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Arts & Entertainment
Diana Ross ::  I Love You Concert
by Thomas Todd
May 4, 2007 
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What I Liked About Diana’s I LOVE YOU Concert:

1. She sang only two songs recorded after 1981—which was a clever way for the diva to comment on everything she's recorded for the past twenty-five years. In other words, adoring fans: ignore everything after 1981. Alas, the two recently recorded songs that she did sing were from her new CD “I LOVE YOU” and both were eminently forgettable and both occurred at the end of an overwhelmingly intense concert. So, I snoozed and fell into a half-sleep: in order to conserve energy for the performance’s finale—even though, at the time, I had no clue as to just how THRILLING that finale was going to be.

2. There was no annoying talk or fake-chatter with the audience to break the concert’s momentum. The show propelled forcefully forward and stopped only when it was over. The closest she came to banter was a remark during "It's My House" when, after doing a few bumps and grinds, she commented to someone in the first row, "Not bad for an old broad, huh?” a throwaway comment reminiscent of the Diana Ross from the Seventies. Back then, if the diva worship threatened to get out of hand, she'd do something to tone the show down, to bring the audience back to earth.

And Ross could easily have relied on nostalgia to introduce "Where Did Our Love Go." Previous to that smash record, the Supremes had released eight flop 45s, a string of failures unheard of at Motown—and one that earned the girl-group the moniker "The No-Hit Supremes." But then, on April 8, 1964, they recorded "Where Did Our Love Go"—and the rest was history. Not that sentimental memories were Ross's concern at this concert. If they had been, she might have noted that “Where Did Our Love Go?” had been recorded almost 43 years ago to the day. She could have gone all syrupy on us, flicking away a tear or two, as she recalled the long gone good old days… Instead, she attacked the sexy but plaintive hit with a new aggressive energy. Lachrymose, this was not—nor was any part of this show.

3. The musicians—a keyboard, two drums and two guitars—created a pared-down sound very much like the funk group Chic. The scratchy guitars galvanized the hits and gave tired duds like "Ease on Down the Road” and "Love Child" an excitingly new life. Seriously, the songs sounded newly minted and fresh—and all the better for knowing that Niles Rodgers was in the audience.

4. The concert's main focus was the estate of Diana Ross's voice: rich and thrusting on her defiant (and definitive) "The Boss," and sensitive and elegant on ballads like "Don't Explain" and "Touch Me In the Morning." Whenever she sustained a note of particularly shimmering beauty, the crowd applauded.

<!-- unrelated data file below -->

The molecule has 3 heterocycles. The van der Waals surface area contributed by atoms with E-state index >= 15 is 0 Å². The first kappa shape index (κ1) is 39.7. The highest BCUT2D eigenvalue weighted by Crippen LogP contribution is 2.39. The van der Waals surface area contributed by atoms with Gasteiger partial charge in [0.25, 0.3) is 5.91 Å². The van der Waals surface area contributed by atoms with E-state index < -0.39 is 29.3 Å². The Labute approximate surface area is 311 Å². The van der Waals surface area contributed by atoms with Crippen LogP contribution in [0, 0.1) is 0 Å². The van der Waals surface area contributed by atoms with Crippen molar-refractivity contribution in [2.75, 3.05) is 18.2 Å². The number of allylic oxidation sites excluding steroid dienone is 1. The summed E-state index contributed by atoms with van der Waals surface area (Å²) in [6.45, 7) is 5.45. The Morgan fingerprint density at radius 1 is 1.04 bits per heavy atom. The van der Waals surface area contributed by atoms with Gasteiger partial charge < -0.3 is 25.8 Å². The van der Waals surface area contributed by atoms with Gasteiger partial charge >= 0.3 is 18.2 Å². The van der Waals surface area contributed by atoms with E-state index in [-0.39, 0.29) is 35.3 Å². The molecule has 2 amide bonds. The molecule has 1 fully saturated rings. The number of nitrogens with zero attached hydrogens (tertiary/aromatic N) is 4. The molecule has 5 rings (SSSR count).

5. And yes, folks, she changed gowns—more than a few times. This is show biz, after all! Ross has always utilized multiple costume changes. The audience wants it that way. After all, it’s not as if she were doing a lieder recital. And yes, even that hair is theatrical—and it looks great onstage.

6. Her voice. Yes, her voice has changed during her more than forty years of stardom, but she still knows how to work it, and at this concert, she completely avoided any treacly warbling. The thin, high-pitched chirping that she has often resorted to was noticeably absent.

(And also, for the record, Ross never tried to sing like Billie Holliday. In the film Lady Sings the Blues, her vocalizing is part of a dramatic performance. Ross suggests Billie Holliday's voice without ever imitating it. And at this concert, Ross paid homage to Billie Holliday by singing two signature pieces with a ravishing beauty of tone that, once again, honored both the music and the Lady most often associated with it.)

7. The audience ranged in age from about 7 to 77 and was a delightful composite of Asian, African-American, Caucasian, male, female, gay, and straight. Her appeal is much broader than I had previously thought and it was incredible to see teenage girls dancing (as was everyone else) to her Supremes medley.

8. And then those songs… Ross was not doing your garden-variety "oldies" concert. Instead, these songs are pop classics, and she gave them the respect they deserve. Think about it: has there ever been a time in the past forty years when "Baby Love" has not been emanating from either a store, a disco, a radio, or a taxi cab?

9. Her very "becoming" modesty. As we all know, Ross could have gone on and on and on about the accolades she's received during her career (for example, that special Tony she was awarded in 1977 for her legendary performances at the Palace Theatre). Arguably, Ross was the first black female to achieve superstar status in any area of show business, and she did it at a time when music made her legendary ascent possible. Let’s face it, black women today owe a lot to the Diana Ross of the Sixties Supremes.

Oh—and also—Ross never mentioned the Supremes—or, for that matter, any of the original members by name. She sang these songs as if they were hers and hers alone.

10. Which brings us to: The Finale. In the past, Ross has tried that old disco chestnut "I Will Survive" but never before has it had this impact. She tore into the number with full-bodied voice and made it an electrifying musical commentary on her own survival. And right when the performance could easily have ended, the lights changed and the musicians started playing more excitingly than ever, whereupon Ross pointed at her audience, giving her another a standing ovation, and shouted with determination, "YOU WILL!"

And there I was, thinking: Yes, thank you, Diana. I needed to hear that. We all did. The woman will survive and so shall we all. Then, waving to her standing audience, she shouted, “Til next time.”

I’ll be there. We all will.